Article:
Radishes are the first vegetable I ever fermented (I’m pretty sure) and they are also a classic that I try to keep on hand because they are infinitely gobble-able. I CANNOT get enough of that flavor. It’s seductive and it is the flavor I’m thinking of when I get cravings for fermented vegetables. They have a strong smell while fermenting, so be aware of that, but unlike the pungency of say, broccoli or cauliflower ferments, I don’t find this smell to be off-putting; it actually makes me drool a little.
I recommend starting your fermentation adventure with radishes because radishes just love to be fermented. I think it’s difficult to get them wrong, and that the end result is so transformed and delightful, they’ll get you hooked right into a lifetime fermentation habit! (Always my evil plan, of course.) The exception? If you hate radishes, maybe give something else a try first. But for anyone who likes them, I feel comfortable telling you that you won’t be disappointed.
I ferment radishes of all kinds, and they all ferment gorgeously. It doesn’t matter if they’re fall Asian radishes, French radishes in the spring, or the beautiful cherry-tinted globes I can get almost all year long. They all love to be fermented, and reward they reward their fermenter with an effortless, versatile treat.
I like to do them as slices so I have lots of options on how to use them once they’re pickled. I toss them into salads, top cold summer soups with them, savor them plain, use them as veggie crackers for amuses-bouches, put them on cheese boards or spread them with a little cultured butter for a très Paleo/WAPF snack. The possibilities are endless if you need a little bit of flavor!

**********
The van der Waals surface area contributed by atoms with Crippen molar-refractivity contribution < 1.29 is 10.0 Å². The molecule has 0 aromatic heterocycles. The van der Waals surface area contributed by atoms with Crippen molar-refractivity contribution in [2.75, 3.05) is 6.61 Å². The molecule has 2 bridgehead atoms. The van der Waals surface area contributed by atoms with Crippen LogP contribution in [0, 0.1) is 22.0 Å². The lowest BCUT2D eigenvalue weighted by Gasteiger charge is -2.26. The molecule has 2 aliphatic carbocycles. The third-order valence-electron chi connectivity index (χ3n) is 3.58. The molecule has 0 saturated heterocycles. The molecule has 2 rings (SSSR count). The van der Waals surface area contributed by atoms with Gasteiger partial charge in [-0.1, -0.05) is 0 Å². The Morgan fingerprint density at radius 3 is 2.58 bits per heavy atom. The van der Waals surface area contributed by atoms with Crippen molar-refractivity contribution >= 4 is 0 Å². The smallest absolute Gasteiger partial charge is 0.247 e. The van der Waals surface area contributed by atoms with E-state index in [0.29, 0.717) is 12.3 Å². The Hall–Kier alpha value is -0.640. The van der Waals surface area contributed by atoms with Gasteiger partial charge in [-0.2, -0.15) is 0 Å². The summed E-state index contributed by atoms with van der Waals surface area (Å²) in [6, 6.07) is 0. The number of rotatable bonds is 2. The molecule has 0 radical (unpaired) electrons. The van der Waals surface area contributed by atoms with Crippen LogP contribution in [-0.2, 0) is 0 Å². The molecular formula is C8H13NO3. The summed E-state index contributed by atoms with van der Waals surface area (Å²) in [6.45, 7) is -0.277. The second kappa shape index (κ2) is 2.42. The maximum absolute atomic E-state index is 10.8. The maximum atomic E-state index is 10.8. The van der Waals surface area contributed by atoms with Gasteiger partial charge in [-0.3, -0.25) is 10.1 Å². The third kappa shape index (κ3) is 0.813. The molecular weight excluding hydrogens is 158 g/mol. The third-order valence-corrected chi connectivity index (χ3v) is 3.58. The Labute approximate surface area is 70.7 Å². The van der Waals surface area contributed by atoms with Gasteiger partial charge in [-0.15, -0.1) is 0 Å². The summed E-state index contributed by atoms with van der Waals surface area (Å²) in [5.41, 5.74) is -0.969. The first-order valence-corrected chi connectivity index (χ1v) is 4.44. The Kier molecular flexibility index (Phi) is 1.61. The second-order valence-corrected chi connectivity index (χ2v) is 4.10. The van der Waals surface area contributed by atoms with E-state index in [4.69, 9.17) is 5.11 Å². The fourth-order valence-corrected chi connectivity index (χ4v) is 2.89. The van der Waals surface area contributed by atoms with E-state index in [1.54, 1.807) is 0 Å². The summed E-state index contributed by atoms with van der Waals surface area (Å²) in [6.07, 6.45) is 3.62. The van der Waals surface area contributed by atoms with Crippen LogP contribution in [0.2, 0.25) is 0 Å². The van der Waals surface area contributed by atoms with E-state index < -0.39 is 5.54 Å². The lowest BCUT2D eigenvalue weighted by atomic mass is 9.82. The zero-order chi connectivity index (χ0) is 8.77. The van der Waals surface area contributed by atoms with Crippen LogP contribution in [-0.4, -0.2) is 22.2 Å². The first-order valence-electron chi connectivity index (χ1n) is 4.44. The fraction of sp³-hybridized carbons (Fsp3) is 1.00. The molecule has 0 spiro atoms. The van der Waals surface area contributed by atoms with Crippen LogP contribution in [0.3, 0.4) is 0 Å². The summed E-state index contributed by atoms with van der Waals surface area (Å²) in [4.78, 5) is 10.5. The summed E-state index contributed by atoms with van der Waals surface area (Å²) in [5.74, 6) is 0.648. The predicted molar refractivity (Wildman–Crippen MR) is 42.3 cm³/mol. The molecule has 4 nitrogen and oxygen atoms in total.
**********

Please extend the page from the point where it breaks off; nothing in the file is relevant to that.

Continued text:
Yields one pint of sliced radish pickles
- 8 oz. (230 g), 2 small bunches round radish bulbs
- 3/4 teaspoon (5.75 g) coarse salt
- 1/2 cup (120 g) filtered water
- Wash the radishes and cut out any soft or unsightly parts. Do not peel. Trim the ends.
- Slice the radishes into 1/4 inch (1 cm) rounds. Place them in a widemouthed pint jar.
- Mix salt into room temperature water until dissolved. If you’re using a mineral-rich rock salt, all of the solids may not dissolve and that’s okay.
- Pour brine over the radishes, leaving a 1/2 inch or more of headspace. Place a weight in the jar, or use a smaller jar full of water to keep your radishes submerged. You may want to place the weight in the jar over the sink to ensure that an excess brine doesn’t overflow. Make sure that there is a thin layer of water over the top of the radishes, and that there is a little space between the water level and the rim of the jar. If your jar is too full, time to munch a couple raw radish slices to bring it back down to normal.
- If your selected weight fits in the jar, place the jar lid on top, and secure but don’t tighten it. You want to leave room for the carbonation to escape. If the weight you’re using rises above the rim of the jar, use a clean kitchen cloth secured to the jar with a rubber band to cover.
- Allow your jar to sit at room temperature for 6 days. Take a taste. If the pickles don’t seem sour enough, re-cover the jar and let them sit for a few more days or as long as 2 weeks total. Once they’re to your liking, remove the weight, secure the jar lid and place the jar in the refrigerator. Enjoy your radish pickles plain or as suggested above!
Want more radish ferments?
Try Banh Mi Pickles